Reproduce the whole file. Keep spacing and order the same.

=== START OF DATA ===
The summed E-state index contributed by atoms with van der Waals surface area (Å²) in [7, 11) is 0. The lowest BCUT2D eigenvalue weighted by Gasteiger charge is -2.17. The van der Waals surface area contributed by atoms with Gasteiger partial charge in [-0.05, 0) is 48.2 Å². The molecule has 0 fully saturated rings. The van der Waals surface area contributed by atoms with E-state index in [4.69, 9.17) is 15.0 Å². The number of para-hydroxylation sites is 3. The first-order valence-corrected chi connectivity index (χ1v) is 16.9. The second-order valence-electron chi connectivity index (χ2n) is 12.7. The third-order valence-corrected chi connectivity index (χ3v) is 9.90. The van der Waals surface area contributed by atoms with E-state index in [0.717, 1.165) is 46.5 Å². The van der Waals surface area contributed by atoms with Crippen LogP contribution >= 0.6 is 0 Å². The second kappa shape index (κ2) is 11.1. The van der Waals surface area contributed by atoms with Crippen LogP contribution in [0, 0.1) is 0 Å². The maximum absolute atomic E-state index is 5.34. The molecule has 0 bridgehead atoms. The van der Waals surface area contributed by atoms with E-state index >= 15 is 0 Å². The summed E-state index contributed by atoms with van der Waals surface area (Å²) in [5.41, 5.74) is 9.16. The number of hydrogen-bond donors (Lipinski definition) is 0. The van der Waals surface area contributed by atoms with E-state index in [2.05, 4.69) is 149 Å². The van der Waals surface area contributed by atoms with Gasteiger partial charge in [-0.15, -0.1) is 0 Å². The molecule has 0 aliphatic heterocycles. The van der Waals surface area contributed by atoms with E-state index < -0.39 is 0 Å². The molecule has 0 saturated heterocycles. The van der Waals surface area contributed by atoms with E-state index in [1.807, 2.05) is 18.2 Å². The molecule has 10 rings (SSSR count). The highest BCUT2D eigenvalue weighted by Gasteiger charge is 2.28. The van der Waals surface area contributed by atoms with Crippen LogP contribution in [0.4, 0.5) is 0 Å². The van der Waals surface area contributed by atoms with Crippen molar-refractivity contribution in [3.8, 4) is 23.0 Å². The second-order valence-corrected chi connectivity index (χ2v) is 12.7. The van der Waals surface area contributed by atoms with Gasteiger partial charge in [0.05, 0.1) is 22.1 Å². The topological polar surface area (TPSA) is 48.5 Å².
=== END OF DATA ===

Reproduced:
The summed E-state index contributed by atoms with van der Waals surface area (Å²) in [7, 11) is 0. The lowest BCUT2D eigenvalue weighted by Gasteiger charge is -2.17. The van der Waals surface area contributed by atoms with Gasteiger partial charge in [-0.05, 0) is 48.2 Å². The molecule has 0 fully saturated rings. The van der Waals surface area contributed by atoms with E-state index in [4.69, 9.17) is 15.0 Å². The number of para-hydroxylation sites is 3. The first-order valence-corrected chi connectivity index (χ1v) is 16.9. The second-order valence-electron chi connectivity index (χ2n) is 12.7. The third-order valence-corrected chi connectivity index (χ3v) is 9.90. The van der Waals surface area contributed by atoms with E-state index in [0.717, 1.165) is 46.5 Å². The van der Waals surface area contributed by atoms with Crippen LogP contribution >= 0.6 is 0 Å². The second kappa shape index (κ2) is 11.1. The van der Waals surface area contributed by atoms with Crippen LogP contribution in [0, 0.1) is 0 Å². The maximum absolute atomic E-state index is 5.34. The molecule has 0 bridgehead atoms. The van der Waals surface area contributed by atoms with E-state index >= 15 is 0 Å². The summed E-state index contributed by atoms with van der Waals surface area (Å²) in [5.41, 5.74) is 9.16. The number of hydrogen-bond donors (Lipinski definition) is 0. The van der Waals surface area contributed by atoms with E-state index in [2.05, 4.69) is 149 Å². The van der Waals surface area contributed by atoms with Gasteiger partial charge in [-0.15, -0.1) is 0 Å². The molecule has 0 aliphatic heterocycles. The van der Waals surface area contributed by atoms with E-state index < -0.39 is 0 Å². The molecule has 0 saturated heterocycles. The van der Waals surface area contributed by atoms with E-state index in [1.807, 2.05) is 18.2 Å². The molecule has 10 rings (SSSR count). The highest BCUT2D eigenvalue weighted by Gasteiger charge is 2.28. The van der Waals surface area contributed by atoms with Crippen LogP contribution in [0.4, 0.5) is 0 Å². The van der Waals surface area contributed by atoms with Crippen molar-refractivity contribution in [3.8, 4) is 23.0 Å². The second-order valence-corrected chi connectivity index (χ2v) is 12.7. The van der Waals surface area contributed by atoms with Gasteiger partial charge in [0.05, 0.1) is 22.1 Å². The topological polar surface area (TPSA) is 48.5 Å².